Homeless killings: What we know so far about the Tshwane murders

2019-07-02 05:11
A homeless man sitting on the grass in Magnolia Park, Tshwane, where two bodies were found on June 8 and 9. (Alex Mitchley)

A homeless man sitting on the grass in Magnolia Park, Tshwane, where two bodies were found on June 8 and 9. (Alex Mitchley)

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There have been no arrests since the discovery of a fifth body in Tshwane almost two weeks ago and very little information has been released by the authorities on the spate of killings. 

This is what we know so far:

The murders

The first body was found in a veld near Mears Park train station on June 1, according to police.

Two more bodies were found in Magnolia Park on June 8 and 9 and a fourth was found on a pavement on the corner of Justice Mohammed and Troye streets on June 18.

The fifth and most recent body was found at a bus stop near Unisa's main campus on June 19.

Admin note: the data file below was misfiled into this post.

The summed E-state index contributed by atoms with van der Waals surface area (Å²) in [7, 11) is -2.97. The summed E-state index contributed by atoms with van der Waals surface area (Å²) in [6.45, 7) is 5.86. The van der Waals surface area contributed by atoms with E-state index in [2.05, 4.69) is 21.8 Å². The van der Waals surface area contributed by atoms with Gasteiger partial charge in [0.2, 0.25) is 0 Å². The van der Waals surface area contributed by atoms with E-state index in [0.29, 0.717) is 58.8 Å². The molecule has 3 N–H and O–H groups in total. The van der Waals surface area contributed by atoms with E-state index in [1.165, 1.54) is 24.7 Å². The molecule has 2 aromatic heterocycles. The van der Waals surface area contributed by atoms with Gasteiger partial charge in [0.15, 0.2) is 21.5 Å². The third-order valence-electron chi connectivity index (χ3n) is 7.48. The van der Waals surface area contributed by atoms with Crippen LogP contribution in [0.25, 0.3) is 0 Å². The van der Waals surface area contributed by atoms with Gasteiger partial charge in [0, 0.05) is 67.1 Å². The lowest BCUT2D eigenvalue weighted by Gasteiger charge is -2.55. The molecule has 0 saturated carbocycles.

READ: Homeless killings – Three of the men murdered in Tshwane identified

All five victims were found in different parts of Muckleneuk, a Tshwane suburb close to Sunnyside.

Homeless killings

The police have so far confirmed that all the victims were homeless, middle-aged males. All were murdered at night, presumably while they were sleeping.

News24 understands that all the victims were either stabbed, suffered blunt force trauma from a heavy object or injuries inflicted in both manners. However, post-mortems will conclusively identify the cause of death in each case.

So far, the police have confirmed the identities of three of the victims, but are still in the process of finding their next of kin.

Serial killer

While the police have been mum on whether the string of murders was the work of a serial killer, they have dubbed the suspect the Nocturnal Prowler.

"Without sowing panic in our communities, especially in the Muckleneuk area, we want to caution the public to be vigilant and aware of the Nocturnal Prowler preying on the vulnerable," Gauteng police commissioner Lieutenant General Elias Mawela said in a statement.

READ: 'Homeless killings should be treated as work of a serial killer', says former profiler